Despite the pandemic, many companies in the Triangle have grown – some quite rapidly, but their cybersecurity policies remain in pre-pandemic dark ages. Adapting to the new hybrid workplace meant that companies needed to reconfigure and redesign their training and guidance to stay ahead of the curve. As your business expands, Bernard Robinson & Co. recommends examining five key elements to minimize your cybersecurity risk.
While businesses grew in the hybrid workplace, network security concerns compounded as more individuals worked from home. Many organizations offered employees (for the first time) options in remote work. This resulted in adding an unprecedented number of home-based users who are working on multiple devices and using new applications, including some hosted from a cloud or other type of data center. With intensified stress on legacy systems, the risks of outrunning the network and security infrastructure are significant especially for smaller companies.
“From my discussions with businesses in the Triangle, there’s a popular misconception that cyber crooks only seek out the big organizations,” said Andy Harding, director of practice development at the CPA and advisory firm of Bernard Robinson & Co. (BRC). “Mostly because of their size, folks think that the larger organizations have deeper pockets, numerous points-of-entry, and can be slow in patching their systems. But the reality is, the threats are the same no matter what size the business. This can be especially true if the owners and business leadership are just barely getting their hands around the business growth in a hybrid work environment.”
Harding provided additional insights on how smaller firms with limited IT resources can mitigate these issues. “In developing solutions to prospective clients, BRC recognized that investing in the talent of a strong cybersecurity team could benefit businesses of all sizes. It is not always feasible to have a large internal IT department but utilizing the right consulting firm for what is needed is a great solution for smaller companies.”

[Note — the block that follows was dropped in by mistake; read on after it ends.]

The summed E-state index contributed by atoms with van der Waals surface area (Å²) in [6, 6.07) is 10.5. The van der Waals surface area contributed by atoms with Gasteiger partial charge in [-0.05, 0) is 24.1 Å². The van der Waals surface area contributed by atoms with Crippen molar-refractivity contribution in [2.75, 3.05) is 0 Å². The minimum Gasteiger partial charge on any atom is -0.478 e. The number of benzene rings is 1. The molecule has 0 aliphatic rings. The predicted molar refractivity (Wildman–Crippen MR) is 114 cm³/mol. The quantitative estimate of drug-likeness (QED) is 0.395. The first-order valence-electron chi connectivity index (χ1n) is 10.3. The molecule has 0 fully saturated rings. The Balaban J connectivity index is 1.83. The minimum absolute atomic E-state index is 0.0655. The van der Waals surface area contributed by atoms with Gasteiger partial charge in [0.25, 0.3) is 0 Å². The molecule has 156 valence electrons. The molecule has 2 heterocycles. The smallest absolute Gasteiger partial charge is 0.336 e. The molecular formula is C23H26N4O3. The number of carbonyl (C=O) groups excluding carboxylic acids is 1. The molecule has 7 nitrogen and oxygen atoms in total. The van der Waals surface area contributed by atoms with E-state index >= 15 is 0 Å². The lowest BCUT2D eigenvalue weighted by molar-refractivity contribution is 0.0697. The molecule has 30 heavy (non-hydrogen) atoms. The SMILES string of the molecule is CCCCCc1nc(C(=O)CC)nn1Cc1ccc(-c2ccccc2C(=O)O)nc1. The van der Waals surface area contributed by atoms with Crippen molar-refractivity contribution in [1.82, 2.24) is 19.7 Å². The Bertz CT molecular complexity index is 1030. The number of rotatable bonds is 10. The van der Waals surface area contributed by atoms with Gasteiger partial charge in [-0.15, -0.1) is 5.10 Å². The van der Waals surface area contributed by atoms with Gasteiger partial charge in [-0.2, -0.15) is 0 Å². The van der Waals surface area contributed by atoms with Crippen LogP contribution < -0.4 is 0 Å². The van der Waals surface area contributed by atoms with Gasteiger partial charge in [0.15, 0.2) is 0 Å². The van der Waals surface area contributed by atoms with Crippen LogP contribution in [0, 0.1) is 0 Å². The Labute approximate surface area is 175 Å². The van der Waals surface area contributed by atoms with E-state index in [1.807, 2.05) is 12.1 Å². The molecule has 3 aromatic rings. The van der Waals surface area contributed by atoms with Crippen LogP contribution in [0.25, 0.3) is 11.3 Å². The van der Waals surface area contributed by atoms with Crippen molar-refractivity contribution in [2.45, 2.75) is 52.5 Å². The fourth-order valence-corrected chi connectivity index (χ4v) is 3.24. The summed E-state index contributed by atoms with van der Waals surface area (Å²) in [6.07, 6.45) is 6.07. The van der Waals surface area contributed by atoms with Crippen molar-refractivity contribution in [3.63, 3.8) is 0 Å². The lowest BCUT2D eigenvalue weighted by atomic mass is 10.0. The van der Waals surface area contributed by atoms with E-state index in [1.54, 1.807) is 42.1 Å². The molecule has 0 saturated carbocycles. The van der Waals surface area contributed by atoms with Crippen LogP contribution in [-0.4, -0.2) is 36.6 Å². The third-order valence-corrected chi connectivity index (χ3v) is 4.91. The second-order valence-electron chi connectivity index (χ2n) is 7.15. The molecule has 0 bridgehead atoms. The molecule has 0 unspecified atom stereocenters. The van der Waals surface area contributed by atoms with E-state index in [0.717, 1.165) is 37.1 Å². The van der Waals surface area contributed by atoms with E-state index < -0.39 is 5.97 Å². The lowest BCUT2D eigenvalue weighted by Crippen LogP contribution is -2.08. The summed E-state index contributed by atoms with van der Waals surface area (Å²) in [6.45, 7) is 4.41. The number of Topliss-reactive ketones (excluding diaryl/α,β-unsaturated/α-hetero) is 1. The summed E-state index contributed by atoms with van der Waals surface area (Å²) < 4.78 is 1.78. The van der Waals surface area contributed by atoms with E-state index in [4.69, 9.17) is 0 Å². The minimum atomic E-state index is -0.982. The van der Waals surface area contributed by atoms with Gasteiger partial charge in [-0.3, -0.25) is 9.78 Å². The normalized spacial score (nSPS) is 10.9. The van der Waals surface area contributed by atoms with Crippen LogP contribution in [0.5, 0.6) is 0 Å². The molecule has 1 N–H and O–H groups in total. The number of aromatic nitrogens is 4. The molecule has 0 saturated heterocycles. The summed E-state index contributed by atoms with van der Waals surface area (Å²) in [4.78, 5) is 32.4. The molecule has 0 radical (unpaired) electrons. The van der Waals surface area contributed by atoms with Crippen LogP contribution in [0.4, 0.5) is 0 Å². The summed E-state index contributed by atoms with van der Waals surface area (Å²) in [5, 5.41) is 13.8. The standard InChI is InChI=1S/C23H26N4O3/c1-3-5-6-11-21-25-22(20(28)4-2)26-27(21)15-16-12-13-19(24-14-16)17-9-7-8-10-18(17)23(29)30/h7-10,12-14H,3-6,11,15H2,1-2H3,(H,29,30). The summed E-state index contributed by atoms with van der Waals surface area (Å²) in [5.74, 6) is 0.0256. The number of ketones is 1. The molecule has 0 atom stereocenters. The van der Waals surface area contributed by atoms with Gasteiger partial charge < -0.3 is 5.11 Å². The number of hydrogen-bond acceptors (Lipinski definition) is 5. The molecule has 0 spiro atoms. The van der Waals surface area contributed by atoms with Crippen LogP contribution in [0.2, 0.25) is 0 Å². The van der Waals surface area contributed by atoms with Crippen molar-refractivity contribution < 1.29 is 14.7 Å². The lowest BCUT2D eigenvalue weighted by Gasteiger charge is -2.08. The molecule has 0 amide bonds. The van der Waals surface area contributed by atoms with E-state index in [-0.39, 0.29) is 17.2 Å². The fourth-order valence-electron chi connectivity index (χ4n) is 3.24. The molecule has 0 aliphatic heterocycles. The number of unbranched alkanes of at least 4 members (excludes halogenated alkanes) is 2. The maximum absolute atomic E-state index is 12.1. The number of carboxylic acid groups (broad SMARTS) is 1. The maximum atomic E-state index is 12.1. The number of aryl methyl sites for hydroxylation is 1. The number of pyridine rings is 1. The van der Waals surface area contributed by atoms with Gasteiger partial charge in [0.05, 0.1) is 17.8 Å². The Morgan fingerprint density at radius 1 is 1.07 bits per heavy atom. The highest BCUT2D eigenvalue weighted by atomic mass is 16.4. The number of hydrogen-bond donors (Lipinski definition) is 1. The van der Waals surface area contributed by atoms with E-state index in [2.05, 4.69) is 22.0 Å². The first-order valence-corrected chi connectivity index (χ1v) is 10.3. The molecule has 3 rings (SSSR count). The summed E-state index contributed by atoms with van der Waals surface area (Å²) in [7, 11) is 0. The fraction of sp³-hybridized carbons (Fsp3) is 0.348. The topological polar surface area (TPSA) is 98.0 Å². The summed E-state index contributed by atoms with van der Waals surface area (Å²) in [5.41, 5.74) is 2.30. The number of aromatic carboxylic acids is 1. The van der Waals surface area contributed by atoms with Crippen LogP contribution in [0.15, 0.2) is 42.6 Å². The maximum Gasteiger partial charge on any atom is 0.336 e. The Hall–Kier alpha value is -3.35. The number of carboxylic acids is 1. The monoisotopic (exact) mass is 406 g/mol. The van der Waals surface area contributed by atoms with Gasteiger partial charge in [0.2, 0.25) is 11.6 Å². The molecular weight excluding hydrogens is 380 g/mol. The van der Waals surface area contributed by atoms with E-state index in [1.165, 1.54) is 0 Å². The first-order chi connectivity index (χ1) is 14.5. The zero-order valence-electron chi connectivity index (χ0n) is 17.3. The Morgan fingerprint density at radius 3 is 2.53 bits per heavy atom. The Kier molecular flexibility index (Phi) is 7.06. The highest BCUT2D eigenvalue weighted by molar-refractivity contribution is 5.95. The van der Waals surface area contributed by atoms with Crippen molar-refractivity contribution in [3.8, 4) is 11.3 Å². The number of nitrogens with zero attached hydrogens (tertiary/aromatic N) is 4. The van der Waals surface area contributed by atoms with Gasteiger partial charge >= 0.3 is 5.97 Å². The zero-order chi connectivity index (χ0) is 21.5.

Ben Hunter, principal and cybersecurity team leader at BRC, adds perspective to the security around vulnerable areas of the company. “There is an old saying: ‘It is easier and cheaper to retain a customer than to acquire a new customer.’ The same can be said of cybersecurity. It is easier and cheaper to prevent a cybersecurity incident than to recover from one.”
Don’t underestimate the impact of a ransomware attack, probably the most well-known type of cybersecurity incident. In Cynthia Brumfield’s article on CSOonline.com, she discusses a review of 2021 8-K filings that reveal “the actual costs of ransomware attacks, including lost revenue, can far eclipse the simple dollar amount of any ransom paid.”
Let us look at just two examples: Sinclair Broadcasting Group and Blackbaud, Inc. Sinclair disclosed a ransomware incident, paid no ransom, yet had a $63 million loss of advertising revenues and $11 million in remediation costs. Blackbaud was hit in 2020 and paid the ransom. Blackbaud recorded $10.4 million in expenses related to the incident, which was offset by $9.4 million from insurance. However, customers sued and Blackbaud has disclosed an expense of up to $50 million of non-recurring legal expenses. The costs of a cybersecurity ransomware incident can far outweigh the actual ransom. Those examples are good case studies since the impact is observable from the public records. For smaller private companies, although the attacks and related costs are not transparent, their costs are likely equally as detrimental.
BRC has identified five tips for companies to protect corporate growth in today’s hybrid work environment.
1. Education: Develop a culture of cybersecurity awareness
Cybersecurity is everyone’s responsibility. Employees are the first and last line of defense of the organization’s data security. With a culture of cybersecurity awareness in place, the employees are always on alert for emails and situations that are out of the norm. This type of culture allows and encourages employees to speak up when they see phishing emails or when corners are cut on security procedures.
The highest levels of leadership (including the board of directors) need to not only participate in the security training but also actively advocate for and defend the cybersecurity and data security procedures at the company, creating a culture of cybersecurity awareness.
The first step toward creating a culture that values cybersecurity is training. Unlike 20 years ago, such training should take place more than once a year. Training should be ongoing and treat cybersecurity awareness similar to safety in manufacturing. The safest manufacturing floors talk about safety all the time – at the beginning of each shift, at the end of each shift or whenever an incident occurs. Cybersecurity should be talked about at every “all hands” meeting. Managers should keep cybersecurity and data security top of mind to help foster awareness.